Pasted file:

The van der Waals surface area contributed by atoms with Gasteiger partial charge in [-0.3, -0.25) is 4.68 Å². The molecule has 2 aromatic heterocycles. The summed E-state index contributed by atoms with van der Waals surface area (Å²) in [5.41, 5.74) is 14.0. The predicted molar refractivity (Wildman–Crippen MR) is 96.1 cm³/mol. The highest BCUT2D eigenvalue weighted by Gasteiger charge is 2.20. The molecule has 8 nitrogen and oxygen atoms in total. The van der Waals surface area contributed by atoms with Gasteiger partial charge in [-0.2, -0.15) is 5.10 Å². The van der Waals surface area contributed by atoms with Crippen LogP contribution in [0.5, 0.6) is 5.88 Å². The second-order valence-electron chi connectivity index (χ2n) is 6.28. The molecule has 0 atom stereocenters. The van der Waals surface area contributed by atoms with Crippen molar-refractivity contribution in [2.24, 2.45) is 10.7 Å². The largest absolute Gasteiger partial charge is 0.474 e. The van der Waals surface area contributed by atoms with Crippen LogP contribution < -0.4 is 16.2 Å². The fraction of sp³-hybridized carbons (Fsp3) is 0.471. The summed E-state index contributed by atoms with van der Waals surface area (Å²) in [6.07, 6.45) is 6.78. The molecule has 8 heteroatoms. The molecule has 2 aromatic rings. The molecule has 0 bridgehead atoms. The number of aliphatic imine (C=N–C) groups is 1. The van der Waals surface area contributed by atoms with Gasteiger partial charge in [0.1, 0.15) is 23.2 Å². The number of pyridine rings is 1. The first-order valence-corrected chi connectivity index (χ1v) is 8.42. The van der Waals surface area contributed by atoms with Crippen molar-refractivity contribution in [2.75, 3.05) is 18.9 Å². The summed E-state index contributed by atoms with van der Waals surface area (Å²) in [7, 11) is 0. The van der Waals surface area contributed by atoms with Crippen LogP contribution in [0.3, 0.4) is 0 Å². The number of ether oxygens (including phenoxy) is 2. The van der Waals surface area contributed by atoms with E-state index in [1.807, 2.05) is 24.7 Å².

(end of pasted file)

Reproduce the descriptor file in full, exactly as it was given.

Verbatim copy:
The van der Waals surface area contributed by atoms with Gasteiger partial charge in [-0.3, -0.25) is 4.68 Å². The molecule has 2 aromatic heterocycles. The summed E-state index contributed by atoms with van der Waals surface area (Å²) in [5.41, 5.74) is 14.0. The predicted molar refractivity (Wildman–Crippen MR) is 96.1 cm³/mol. The highest BCUT2D eigenvalue weighted by Gasteiger charge is 2.20. The molecule has 8 nitrogen and oxygen atoms in total. The van der Waals surface area contributed by atoms with Gasteiger partial charge in [-0.2, -0.15) is 5.10 Å². The van der Waals surface area contributed by atoms with Crippen LogP contribution in [0.5, 0.6) is 5.88 Å². The second-order valence-electron chi connectivity index (χ2n) is 6.28. The molecule has 0 atom stereocenters. The van der Waals surface area contributed by atoms with Crippen molar-refractivity contribution in [2.24, 2.45) is 10.7 Å². The largest absolute Gasteiger partial charge is 0.474 e. The van der Waals surface area contributed by atoms with Crippen LogP contribution < -0.4 is 16.2 Å². The fraction of sp³-hybridized carbons (Fsp3) is 0.471. The summed E-state index contributed by atoms with van der Waals surface area (Å²) in [6.07, 6.45) is 6.78. The molecule has 8 heteroatoms. The molecule has 2 aromatic rings. The molecule has 0 bridgehead atoms. The number of aliphatic imine (C=N–C) groups is 1. The van der Waals surface area contributed by atoms with Gasteiger partial charge in [0.1, 0.15) is 23.2 Å². The number of pyridine rings is 1. The first-order valence-corrected chi connectivity index (χ1v) is 8.42. The van der Waals surface area contributed by atoms with Crippen molar-refractivity contribution in [2.75, 3.05) is 18.9 Å². The summed E-state index contributed by atoms with van der Waals surface area (Å²) in [7, 11) is 0. The van der Waals surface area contributed by atoms with Crippen LogP contribution in [0.3, 0.4) is 0 Å². The number of ether oxygens (including phenoxy) is 2. The van der Waals surface area contributed by atoms with E-state index in [1.807, 2.05) is 24.7 Å².